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The beauty in nature fosters creative art

Cream-colored roses create depth and texture with their numerous petals and monochromatic colors. (John Zvirovski / The Sun)

For centuries artists have gone to nature to get inspiration for new ideas, color schemes and balance. There is something about nature’s perfect imperfections that draws the eye in and captures the heart of the imagination. Many of us are not artists by trade, but I believe we all have that ability to pick out things that appeal to us in some spiritual way when it comes to art and nature.

I have been known to dabble in all sorts of artwork from watercolors, acrylics, pastels and oils to charcoal, ink, and pencils. At the same time, I find my artistic ability to come out in my photography, but I am a master of none of the genres. My artistic ability comes out in the form of landscaping and plant design. I cannot tell you how many people who are good with the stroke of a brush, tell me that I can paint a yard without hesitation with plant materials. I never even realized the correlation until I sat back and thought about it. Gardening is a big form of the arts, both visually and spiritually.

How often do we experience Asian art with its profound use of weeping trees, orchids and bamboo? The subject matter alone gives a sense of calmness and serenity. Their techniques of growing bonsai are an art form in itself. I can’t tell you how many times I see a bonsai exhibit and revel in the age of some of these miniature trees. Some are hundreds of years old and are only about 18-24” tall. They put me in awe, yet there is an intense level of patience, skill and artistry to achieve the final results.

Orchids always mesmerize my senses with their delicate nature, with some of their blooms lasting months in the right conditions. When you think of the harsh elements of warmth, humidity, and most living in trees, you would believe they are a hardy sort. When you see them growing in my house and meeting their quick demise, you would believe as I and think they are a very delicate, fragile plant. Whatever their perception, they have been used in painting and photography for as long as the minds can imagine to inspire and capture attention.

Tulips have been a great subject of paintings, especially that of the parrot tulips. Their wrinkled and whimsical petals of various shades have captured the hearts of many viewers. They contain a wonderful element of texture that is enhanced both through color and through black and white.

Exotic flowers such as the Bird of Paradise, Camellias and the Daturas (better known as angel trumpets) are also depicted in numerous types of paintings and photos. Their color schemes and petal structures seem to entice the eye for some reason, but it is beautiful in all senses of the imagination.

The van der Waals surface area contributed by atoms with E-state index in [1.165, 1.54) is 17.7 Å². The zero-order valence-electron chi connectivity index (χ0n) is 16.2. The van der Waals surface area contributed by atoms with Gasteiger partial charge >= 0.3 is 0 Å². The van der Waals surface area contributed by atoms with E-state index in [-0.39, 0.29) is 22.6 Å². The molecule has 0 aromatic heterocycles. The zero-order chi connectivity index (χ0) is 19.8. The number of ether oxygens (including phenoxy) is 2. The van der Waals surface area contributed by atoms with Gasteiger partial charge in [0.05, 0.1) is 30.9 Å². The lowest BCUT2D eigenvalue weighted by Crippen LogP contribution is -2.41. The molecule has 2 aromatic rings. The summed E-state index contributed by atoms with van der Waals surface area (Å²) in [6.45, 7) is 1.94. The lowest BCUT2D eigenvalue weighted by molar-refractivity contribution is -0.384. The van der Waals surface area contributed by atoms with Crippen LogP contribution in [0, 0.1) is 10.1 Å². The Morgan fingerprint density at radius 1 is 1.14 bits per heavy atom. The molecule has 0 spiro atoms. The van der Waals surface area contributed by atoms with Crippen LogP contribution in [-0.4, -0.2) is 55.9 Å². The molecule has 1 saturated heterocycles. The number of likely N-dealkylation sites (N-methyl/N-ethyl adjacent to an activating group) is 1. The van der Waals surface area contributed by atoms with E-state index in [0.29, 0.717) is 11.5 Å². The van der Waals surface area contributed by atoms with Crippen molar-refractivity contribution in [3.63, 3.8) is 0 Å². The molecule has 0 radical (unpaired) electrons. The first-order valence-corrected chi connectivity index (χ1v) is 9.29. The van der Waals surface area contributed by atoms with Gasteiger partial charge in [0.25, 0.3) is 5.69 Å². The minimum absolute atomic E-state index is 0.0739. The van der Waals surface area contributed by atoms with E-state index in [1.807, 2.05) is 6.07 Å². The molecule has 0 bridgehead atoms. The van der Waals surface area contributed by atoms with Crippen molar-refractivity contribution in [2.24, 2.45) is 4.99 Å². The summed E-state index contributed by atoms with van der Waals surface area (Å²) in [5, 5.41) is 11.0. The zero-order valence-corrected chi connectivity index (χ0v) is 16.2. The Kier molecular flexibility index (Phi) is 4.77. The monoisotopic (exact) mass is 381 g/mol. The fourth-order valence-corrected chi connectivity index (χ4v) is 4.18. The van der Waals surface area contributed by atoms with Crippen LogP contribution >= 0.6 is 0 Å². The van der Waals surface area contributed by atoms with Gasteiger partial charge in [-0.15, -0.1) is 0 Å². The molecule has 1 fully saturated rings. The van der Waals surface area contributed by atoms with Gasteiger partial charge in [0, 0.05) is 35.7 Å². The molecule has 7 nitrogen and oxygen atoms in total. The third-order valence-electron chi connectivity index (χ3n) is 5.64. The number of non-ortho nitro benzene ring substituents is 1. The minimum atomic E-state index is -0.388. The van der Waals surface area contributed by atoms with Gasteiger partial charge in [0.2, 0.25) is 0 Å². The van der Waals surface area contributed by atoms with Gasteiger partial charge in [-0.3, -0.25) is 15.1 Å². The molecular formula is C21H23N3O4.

Winter scenes are some of the best subject matters for those seeking black and white appearances without having to use a special lens or focus. The brown and black images against the white snowfall give everything that special look. When color is added to it, it grabs that eye and pulls you in. Imagine a cardinal in a tree on a bleak winter day. The vivid red is the focus of the picture! Not to mention, seeing a cardinal in your area in winter is also a special treat.

Fern leaves have been used for charcoal rubbings along with that of the maple leaves for their delicate texture and shape. Hosta and rhubarb leaves have been used for imprints in concrete and sculpture to depict their deep veining structures and shape. Many birdbaths have been created using the rhubarb leaves as a concrete mold.

Not only are plant materials used for art inspiration, but many of the colors in our paints, dyes, and inks come from natural plant materials that grow in the garden and in nature. The next time you rub a rose petal or dandelion into your skin, notice the stain it leaves behind; this is a natural dye.

Roses have always been a mainstay off art stills. Their romantic history and numerous petals give them a sense of nostalgia. Available in almost any color, their textures and petal structure and create a photo or painting that give multiple dimensions. White flowers seem to enhance this depth by creating shadow in just the right spots.

The next time you page through a magazine, look at greeting cards, go through an art gallery exhibit or see various advertisements, notice how many of nature’s products have been used as objects of art. The number that you notice may just astound you. The next time you go into your garden during any of the seasons, take a moment to embrace your own natural art gallery that changes on a daily basis. Yes, you the gardener are an artist in your own realm. Embrace it and enjoy it for its many dimensions. Nature, it creates its own palette of colors and sculpture.

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